Chicago food pantries in urgent need of supplies amid migrant crisis

John Garcia Image
Saturday, March 9, 2024
Chicago food pantries in urgent need of supplies amid migrant crisis
Food pantries in the Chicago area are seeing an increased demand and an urgent need for supplies amid the migrant crisis.

CHICAGO (WLS) -- There is a urgent need for supplies at food pantries in the Chicago area.

Workers at the food pantries said they've never seen the need so great.

Jose Miguel Blanco and his wife Suhail depend on the Nourishing Hope Food Pantry for much of what they feed their family. They have been in Chicago since October after arriving from Venezuela.

"It's been hard for us," Blanco's Spanish interpreter said. "Been here six months and we haven't had any opportunities to come get food or any resources."

Every day the food pantry is open, clients line up out the door, waiting for the chance to collect food. Volunteers behind the counter work to fill their orders.

"I think it just shows how necessary it is that we are here and we keep doing this," volunteer Chuck Rogers said.

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The Nourishing Hope Pantry, which has locations on the North and West Sides of the city, has seen a huge jump in demand, about a 20% increase, over the past year. They are at the point where they occasionally have to turn people away.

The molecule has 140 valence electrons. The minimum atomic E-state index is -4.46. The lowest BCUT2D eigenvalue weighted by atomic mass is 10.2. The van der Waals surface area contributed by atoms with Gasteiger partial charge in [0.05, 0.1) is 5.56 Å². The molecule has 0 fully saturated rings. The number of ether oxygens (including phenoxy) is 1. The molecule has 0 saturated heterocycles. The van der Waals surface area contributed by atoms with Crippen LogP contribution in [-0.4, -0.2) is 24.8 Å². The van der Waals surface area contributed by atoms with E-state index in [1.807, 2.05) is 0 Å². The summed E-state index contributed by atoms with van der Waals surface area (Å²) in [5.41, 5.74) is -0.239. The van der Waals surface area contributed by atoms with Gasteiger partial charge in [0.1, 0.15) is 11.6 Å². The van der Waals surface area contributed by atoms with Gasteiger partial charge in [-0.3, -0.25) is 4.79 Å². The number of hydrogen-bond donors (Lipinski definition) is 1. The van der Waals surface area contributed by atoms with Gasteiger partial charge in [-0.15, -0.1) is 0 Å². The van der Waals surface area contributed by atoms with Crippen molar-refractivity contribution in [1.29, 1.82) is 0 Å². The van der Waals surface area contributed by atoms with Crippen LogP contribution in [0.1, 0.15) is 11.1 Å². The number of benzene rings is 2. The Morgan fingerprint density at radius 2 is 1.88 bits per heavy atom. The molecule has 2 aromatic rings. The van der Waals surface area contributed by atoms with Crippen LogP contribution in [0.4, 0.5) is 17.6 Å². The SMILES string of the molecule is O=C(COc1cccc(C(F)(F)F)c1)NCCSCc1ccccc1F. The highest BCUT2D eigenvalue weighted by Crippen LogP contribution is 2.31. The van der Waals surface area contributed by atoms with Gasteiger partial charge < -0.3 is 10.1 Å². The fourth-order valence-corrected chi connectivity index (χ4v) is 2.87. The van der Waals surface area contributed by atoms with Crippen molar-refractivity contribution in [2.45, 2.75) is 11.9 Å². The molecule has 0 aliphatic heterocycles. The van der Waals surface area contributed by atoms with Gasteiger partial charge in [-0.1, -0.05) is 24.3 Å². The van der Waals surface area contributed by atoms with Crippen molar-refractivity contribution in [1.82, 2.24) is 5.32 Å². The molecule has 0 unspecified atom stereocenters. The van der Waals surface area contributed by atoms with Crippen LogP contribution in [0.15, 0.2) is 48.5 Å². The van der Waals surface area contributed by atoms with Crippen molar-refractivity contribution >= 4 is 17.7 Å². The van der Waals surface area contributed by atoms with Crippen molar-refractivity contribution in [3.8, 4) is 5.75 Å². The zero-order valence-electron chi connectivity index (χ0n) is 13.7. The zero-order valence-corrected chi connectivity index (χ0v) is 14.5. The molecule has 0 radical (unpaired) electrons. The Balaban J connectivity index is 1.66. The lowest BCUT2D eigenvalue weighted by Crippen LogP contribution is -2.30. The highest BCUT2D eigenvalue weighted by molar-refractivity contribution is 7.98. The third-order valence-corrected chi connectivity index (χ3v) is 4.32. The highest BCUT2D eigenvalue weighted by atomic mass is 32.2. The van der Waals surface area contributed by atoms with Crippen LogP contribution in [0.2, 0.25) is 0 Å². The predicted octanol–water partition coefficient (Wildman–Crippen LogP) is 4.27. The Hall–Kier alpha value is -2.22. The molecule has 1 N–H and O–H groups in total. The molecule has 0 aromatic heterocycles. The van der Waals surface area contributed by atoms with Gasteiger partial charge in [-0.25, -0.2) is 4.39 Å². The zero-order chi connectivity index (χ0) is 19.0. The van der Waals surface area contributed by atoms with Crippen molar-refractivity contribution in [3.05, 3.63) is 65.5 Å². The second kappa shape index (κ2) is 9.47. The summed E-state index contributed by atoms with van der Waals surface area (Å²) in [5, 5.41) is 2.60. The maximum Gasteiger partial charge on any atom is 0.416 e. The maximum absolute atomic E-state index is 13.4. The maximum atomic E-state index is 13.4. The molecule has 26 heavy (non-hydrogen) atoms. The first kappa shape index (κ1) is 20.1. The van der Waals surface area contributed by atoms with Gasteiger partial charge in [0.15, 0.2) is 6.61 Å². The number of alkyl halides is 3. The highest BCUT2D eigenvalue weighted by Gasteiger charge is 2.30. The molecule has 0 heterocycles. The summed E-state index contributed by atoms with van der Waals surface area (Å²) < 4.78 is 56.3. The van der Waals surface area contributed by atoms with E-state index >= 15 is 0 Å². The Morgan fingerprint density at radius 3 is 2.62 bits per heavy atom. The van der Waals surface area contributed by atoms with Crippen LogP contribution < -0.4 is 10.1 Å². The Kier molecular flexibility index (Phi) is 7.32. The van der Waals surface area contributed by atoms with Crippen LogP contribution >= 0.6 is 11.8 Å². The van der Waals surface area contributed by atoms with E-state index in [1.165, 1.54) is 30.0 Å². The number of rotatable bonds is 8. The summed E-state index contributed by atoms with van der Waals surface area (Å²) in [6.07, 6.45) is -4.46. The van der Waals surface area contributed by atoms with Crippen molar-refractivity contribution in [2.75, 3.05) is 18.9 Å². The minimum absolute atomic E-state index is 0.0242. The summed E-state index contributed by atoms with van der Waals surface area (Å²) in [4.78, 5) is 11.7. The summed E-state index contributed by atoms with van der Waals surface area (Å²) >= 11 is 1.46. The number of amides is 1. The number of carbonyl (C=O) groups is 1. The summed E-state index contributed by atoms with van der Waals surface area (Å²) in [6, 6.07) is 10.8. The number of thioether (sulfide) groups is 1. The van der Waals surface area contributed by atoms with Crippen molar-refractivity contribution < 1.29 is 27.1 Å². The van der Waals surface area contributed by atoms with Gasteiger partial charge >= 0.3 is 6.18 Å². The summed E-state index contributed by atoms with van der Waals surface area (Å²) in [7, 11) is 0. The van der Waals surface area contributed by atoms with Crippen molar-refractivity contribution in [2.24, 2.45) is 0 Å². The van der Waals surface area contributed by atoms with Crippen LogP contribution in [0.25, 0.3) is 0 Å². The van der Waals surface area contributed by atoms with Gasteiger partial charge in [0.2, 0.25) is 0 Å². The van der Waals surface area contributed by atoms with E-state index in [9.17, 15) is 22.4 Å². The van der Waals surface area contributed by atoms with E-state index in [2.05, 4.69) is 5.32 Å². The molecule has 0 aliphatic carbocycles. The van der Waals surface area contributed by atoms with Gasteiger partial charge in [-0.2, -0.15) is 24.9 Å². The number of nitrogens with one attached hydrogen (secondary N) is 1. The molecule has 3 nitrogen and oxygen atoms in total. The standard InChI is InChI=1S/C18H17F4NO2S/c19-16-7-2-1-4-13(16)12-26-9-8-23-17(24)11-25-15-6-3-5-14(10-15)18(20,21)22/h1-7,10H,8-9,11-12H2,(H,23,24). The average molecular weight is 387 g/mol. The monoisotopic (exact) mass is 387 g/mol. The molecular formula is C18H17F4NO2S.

"The reality is folks are struggling to put food on their table, and we need to find ways to continue to support them," said Kellie O'Connell with Nourishing Hope Food Pantry.

Experts said they are seeing a number of reasons for the demand, including inflation, combined with the end of federal benefits for many. An increase in new arrival migrants coming to Chicago has also contributed to the need.

The Greater Chicago Food Depository supplies about half of the food the pantry gives out, which serves about 800 programs and feeds some 200,000 Chicago-area households a month.

Some describe the current challenges food banks are facing as a perfect storm of supply not meeting the demand.

Food banks are trying to meet the increased need while donations are flat.

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Those who run food pantries say they see no end in sight for the increase demand for their services. In fact, they see an even greater need coming once school ends and students no longer receive free meals.